MCN Blogs
Ray Pride

By Ray Pride Pride@moviecitynews.com

Shunning the cricket and going paperless: Carr construes

In his Monday NY Times column, David Carr offers his take on Hollywood studios showing no love to the lowly film cricket, essentially rehashing dozens of recent recaps, tinycricket.giflikely pegged to the $231.8 million worldwide gross Sony leveraged out of The Da Vinci Code. Carr lists three other successes, When a Stranger Calls, Underworld: Evolution and Tyler Perry’s Madea’s Family Reunion, that were not available for preview. afoxic204.jpgWhile the dozen movies not shown to critics this year (namechecked in a raft of articles), have partaken of one form of exploitation or another, Carr opines that “Some movies have been labeled critic-proof, but vast swaths of the industry now seem interested in heading to the market without being turned over with a pointy stick.” The shift from newsprint to the Internet is a large part of Carr’s case. “Even among adults, the time-honored practice of perusing large-print ads and then checking the fine print for listings has been replaced by clicking on the Web.” Along with the requisite nod in the general direction of Snakes on a Plane, and a keen appreciation of how the studios are cutting back on their print advertising budgets, here’s the starkest assertion Carr meanders into:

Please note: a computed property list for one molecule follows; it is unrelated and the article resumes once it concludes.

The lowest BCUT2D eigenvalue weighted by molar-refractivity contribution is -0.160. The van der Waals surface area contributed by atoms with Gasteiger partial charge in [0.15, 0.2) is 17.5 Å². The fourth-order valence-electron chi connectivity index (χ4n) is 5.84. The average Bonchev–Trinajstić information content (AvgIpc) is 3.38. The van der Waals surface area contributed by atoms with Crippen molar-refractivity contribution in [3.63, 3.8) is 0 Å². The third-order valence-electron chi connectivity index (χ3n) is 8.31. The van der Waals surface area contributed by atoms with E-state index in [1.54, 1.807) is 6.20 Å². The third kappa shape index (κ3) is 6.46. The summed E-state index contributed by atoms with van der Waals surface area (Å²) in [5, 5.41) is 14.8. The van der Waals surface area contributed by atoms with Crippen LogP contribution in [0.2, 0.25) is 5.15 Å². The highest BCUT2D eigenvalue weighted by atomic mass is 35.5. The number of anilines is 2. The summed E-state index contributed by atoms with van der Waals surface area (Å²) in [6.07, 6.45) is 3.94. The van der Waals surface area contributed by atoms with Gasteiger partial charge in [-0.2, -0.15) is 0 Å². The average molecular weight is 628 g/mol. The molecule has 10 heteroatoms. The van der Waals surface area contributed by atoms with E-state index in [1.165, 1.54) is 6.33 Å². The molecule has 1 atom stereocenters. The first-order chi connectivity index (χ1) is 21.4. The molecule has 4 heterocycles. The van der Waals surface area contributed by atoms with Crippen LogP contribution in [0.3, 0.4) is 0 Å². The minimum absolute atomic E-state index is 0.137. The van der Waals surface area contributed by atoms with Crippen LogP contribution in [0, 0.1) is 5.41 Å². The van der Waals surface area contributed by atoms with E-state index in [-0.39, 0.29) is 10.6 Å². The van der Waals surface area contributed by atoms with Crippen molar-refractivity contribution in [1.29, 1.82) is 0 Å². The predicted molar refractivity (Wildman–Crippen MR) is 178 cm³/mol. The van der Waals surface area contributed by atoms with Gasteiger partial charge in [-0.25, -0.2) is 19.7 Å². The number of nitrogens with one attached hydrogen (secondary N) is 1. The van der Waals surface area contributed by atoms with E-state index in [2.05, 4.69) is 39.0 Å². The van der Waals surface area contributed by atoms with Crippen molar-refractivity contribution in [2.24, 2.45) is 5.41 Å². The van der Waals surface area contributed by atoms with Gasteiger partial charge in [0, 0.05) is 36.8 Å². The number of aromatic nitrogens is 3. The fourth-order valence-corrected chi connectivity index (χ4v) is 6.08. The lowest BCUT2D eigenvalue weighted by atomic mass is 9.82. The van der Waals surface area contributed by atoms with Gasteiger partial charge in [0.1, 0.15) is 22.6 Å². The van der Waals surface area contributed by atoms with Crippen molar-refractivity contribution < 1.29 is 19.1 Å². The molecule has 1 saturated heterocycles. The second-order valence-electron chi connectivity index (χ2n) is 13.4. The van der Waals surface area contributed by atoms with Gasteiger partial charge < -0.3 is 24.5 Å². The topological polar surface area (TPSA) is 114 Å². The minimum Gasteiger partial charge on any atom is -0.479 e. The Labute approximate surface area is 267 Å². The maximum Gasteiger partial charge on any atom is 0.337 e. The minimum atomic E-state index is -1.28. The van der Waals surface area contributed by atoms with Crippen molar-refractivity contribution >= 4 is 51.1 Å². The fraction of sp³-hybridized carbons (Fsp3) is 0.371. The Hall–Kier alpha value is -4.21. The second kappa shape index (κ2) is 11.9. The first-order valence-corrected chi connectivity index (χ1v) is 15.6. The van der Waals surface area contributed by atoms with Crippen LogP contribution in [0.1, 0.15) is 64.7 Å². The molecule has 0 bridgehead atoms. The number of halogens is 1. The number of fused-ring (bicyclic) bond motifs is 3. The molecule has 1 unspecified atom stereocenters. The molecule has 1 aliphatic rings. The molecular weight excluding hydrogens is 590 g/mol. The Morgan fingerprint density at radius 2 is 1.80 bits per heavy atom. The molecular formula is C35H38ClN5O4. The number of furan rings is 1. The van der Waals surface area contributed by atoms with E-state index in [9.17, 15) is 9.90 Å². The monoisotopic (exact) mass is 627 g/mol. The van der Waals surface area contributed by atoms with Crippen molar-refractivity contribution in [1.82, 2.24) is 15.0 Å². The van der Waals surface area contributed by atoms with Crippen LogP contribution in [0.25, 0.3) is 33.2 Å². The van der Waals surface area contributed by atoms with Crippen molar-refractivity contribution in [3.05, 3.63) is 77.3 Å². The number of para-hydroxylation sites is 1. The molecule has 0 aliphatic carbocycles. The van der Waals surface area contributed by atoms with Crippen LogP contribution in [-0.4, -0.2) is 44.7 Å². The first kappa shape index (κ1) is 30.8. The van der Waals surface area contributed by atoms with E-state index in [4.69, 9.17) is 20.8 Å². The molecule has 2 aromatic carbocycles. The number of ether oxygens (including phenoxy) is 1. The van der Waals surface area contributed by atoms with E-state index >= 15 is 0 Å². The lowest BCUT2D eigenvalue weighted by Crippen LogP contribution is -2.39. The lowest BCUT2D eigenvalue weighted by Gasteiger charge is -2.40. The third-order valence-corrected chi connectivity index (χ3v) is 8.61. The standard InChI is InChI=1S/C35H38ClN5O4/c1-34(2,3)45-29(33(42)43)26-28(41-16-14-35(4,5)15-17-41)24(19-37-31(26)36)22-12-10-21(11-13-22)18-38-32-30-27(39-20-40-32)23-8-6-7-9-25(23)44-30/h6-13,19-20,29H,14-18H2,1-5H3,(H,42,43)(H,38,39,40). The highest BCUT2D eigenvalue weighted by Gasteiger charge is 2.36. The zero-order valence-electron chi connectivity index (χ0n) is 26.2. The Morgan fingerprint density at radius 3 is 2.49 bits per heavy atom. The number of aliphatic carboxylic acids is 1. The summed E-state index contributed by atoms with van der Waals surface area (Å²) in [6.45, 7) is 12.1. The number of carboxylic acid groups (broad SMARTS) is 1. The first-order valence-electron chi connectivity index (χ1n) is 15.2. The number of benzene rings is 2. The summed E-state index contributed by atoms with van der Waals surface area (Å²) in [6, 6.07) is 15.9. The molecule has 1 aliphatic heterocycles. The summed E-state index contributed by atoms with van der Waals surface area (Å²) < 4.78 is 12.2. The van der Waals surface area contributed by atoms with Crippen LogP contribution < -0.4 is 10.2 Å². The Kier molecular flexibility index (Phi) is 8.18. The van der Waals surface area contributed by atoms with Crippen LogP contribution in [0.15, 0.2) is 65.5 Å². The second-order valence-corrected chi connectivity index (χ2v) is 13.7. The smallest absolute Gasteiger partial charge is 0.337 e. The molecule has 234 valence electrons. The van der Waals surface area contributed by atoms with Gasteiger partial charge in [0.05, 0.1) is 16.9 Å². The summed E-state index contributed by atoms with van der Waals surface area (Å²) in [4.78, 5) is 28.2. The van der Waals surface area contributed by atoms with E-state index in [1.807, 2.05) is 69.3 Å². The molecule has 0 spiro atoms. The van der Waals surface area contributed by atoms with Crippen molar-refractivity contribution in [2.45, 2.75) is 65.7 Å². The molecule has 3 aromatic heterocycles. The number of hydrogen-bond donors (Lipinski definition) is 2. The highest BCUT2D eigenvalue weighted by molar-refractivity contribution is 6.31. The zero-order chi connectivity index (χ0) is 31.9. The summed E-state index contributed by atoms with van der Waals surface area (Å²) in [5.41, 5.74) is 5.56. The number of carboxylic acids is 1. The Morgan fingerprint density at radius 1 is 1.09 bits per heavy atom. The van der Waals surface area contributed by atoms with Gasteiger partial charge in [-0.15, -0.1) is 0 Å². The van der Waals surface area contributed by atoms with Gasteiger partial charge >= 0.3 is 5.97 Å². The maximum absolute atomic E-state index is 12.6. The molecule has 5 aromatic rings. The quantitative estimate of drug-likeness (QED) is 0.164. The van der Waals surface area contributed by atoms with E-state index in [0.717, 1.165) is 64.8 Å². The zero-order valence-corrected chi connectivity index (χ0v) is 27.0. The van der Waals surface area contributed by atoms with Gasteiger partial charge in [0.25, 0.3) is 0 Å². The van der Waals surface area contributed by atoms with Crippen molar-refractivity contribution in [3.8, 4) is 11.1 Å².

“[A] new division of Fox Film Entertainment aimed at teenagers, Fox Atomic, will produce eight films a year with a print budget of exactly zero.” Carr partially blames newspapers for the problem, since many “increased rates for movie advertising as other categories fell apart after the dot-com bust [and] may be partly to blame for the prospect of a paperless movie industry.” And what’s a national holiday without quoting Mark Cuban: “I know everyone is trying to make it come true because the cost of print ads could be considered extortion in some jurisdictions.”

Comments are closed.

Movie City Indie

Quote Unquotesee all »

What about replacing Mr. Spacey with another actor? Mr. Plummer, perhaps.
“That would theoretically be fantastic,” Mr. Rothman said he responded. “But I have supervised 450 movies over the course of my career. And what you are saying is impossible. There is not enough time.”
~ Publicizing Sir Ridley’s Deadline Dash

“Would I like to see Wormwood in a theater on a big screen? You betcha. I’d be disingenuous to argue otherwise. But we’re all part of, like it or not, an industry, and what Netflix offers is an opportunity to do different kinds of films in different ways. Maybe part of what is being sacrificed is that they no longer go into theaters. If the choice is between not doing it at all and having it not go to theaters, it’s an easy choice to make.”
~ Errol Morris